Cedwyn Scott, Notts County’s last hope, redressed the ball on the spot 12 yards out, standing over a chance to salvage promotion dreams that were beginning to fade. The visitors had begun the day top of the table, level on points with their hosts but knowing Wrexham had a game in hand likely to prove crucial as the two clubs vied for the National League title and a single automatic promotion place.
High in the stands Wrexham’s Hollywood owners gnawed at fraying fingernails, hearts thumping on the timpani in the tension, Ryan Reynolds and Rob McElhenney unable to watch. Scott stepped up and the pair could finally bear a glance, swivelling with eager eyes as goalkeeper Ben Foster guessed right to save the penalty and Wrexham began to celebrate a 3-2 victory to put the title very much in their hands. A goalless draw at Barnet and then a win over relegated Yeovil has now put the Red Dragons one victory away from promotion to the EFL.
Their first chance to clinch promotion comes on Saturday against Boreham Wood at the Racecourse Ground, before a final day trip to the seaside to take on Torquay.
“That was just bananas,” Reynolds gasped as he and Foster embraced in the tunnel following the win over Notts County. “That was the most dramatic thing I’ve ever seen in my life. I couldn’t watch – and then I turned just in time to see you. I’m never going to be the same again.”
You could, of course, have scripted it. Foster’s intervention was ripped from the pictures, an ageing hero called out of retirement for one last job. But that made the climax no less sweet as the Racecourse Ground roared. Perhaps there will be another twist to come before the trophy is lifted, but for now this felt the perfect end scene to Wrexham’s fairytale.
It was easy to scoff when Reynolds and Rob McElhenney completed their takeover at the Racecourse Ground, dismissing it as a publicity stunt and a decision that seemed as much motivated by a desire to expand their entertainment portfolios than any deep love of football.
And, indeed, it would have been far easier for the pair to play the distant sugar-daddies, bankrolling the club from the Hollywood hills, hopping in when convenient to enhance their reputations or spike on social media. Neither at all needs this venture – there are off-the-wall sitcoms to write and superhero franchises to front.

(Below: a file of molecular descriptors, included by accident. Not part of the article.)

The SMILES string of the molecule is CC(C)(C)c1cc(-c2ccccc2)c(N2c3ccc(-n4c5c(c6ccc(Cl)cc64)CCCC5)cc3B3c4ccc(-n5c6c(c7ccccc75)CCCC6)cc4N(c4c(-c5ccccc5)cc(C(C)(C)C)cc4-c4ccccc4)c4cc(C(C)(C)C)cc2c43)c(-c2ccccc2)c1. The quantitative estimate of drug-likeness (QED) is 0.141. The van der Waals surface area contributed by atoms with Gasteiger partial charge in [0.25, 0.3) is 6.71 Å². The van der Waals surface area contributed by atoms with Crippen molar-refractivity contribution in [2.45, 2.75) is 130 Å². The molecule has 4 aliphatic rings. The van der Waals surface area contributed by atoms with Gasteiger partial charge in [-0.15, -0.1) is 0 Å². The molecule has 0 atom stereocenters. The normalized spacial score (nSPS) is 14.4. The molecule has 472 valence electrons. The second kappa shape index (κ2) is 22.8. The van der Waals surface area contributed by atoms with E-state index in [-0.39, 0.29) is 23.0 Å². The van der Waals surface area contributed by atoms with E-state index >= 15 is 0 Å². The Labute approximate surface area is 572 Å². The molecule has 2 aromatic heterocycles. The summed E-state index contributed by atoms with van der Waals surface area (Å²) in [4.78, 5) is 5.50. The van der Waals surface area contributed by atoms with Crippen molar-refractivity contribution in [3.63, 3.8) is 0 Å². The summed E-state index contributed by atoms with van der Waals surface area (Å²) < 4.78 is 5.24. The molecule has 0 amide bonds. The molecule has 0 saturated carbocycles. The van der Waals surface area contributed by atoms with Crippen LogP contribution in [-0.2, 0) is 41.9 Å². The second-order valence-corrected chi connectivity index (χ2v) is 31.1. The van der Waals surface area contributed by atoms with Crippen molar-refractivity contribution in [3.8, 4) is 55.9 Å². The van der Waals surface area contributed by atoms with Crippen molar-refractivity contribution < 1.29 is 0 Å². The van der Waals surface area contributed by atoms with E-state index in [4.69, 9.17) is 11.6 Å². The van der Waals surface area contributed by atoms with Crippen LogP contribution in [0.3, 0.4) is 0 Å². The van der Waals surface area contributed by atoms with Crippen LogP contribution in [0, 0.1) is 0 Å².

But the pair have proved not just genuine Hollywood stars, but genuine football people, too. To see them rapt in the drama of a top-of-the-table clash that meant so much showed how they have bought in, having keenly felt the lows of last year’s promotion near miss. Their qualities have been shown in their investment in the town more widely, and in the support of a women’s team making their own rise through the ranks.
That it is Wrexham, too, feels somehow pleasing, the oldest club in Wales revitalised. The now-city has always been a curious conurbation, a little betwixt and between in the borderlands, but football has always played a central societal role. The club may never have been in the English top tier but in the club are embedded more than 150 years of sporting history, a team that has experienced the ups and downs true to so many smaller sides in lower and non-league football.
Sporting success can bind communities like Wrexham, reshaped over the last half-century in a period of such significant cultural evolution. Football can form a much-needed link to days that now feel distant, bringing recollections of familial treks down familiar streets to get to the game, the sharing of pre-match pies and post-match pints. Equally, the investment and interest has energised new supporters, too, to further enrich and diversify the fabric of the supporter base, reflecting the globalisation of fandom.
All sporting entities yearn for worldwide profile and cultural cut-through and there is such value in the presence of Reynolds and McElhenney in spotlighting the depth and colour of the English football pyramid. Would those watching have been so keenly aware, for example, of Notts County’s fight to return to where they feel they belong under their own unconventional owners if not wrapped up in the wider Wrexham story?
“It’s just insane to me in this league that only one goes up automatically,” Reynolds said to BT Sport, magnanimous in victory and an unlikely advocate for structural reform of the English fifth tier.
“If it were different – and I think it should be – both of these clubs would be celebrating together right now because what they’ve done is not only created drama unlike anything you’d ever see in a damn movie, but something that I think people will be talking about for ages.
“The fact that this much attention has come upon the National League in this way is incredibly special and immensely worthy of the talents of not only Wrexham, but Notts County as well.”
As petrochemical giants and state investment funds squabble over commodities at the top of the game, and venture capitalists threaten to rip up the upper reaches of the sport to benefit the few rather than the many, here is a club rediscovered under two men who genuinely care. Any sneering over Wrexham’s owners is misplaced – this is the sort of Hollywood story football should be celebrating.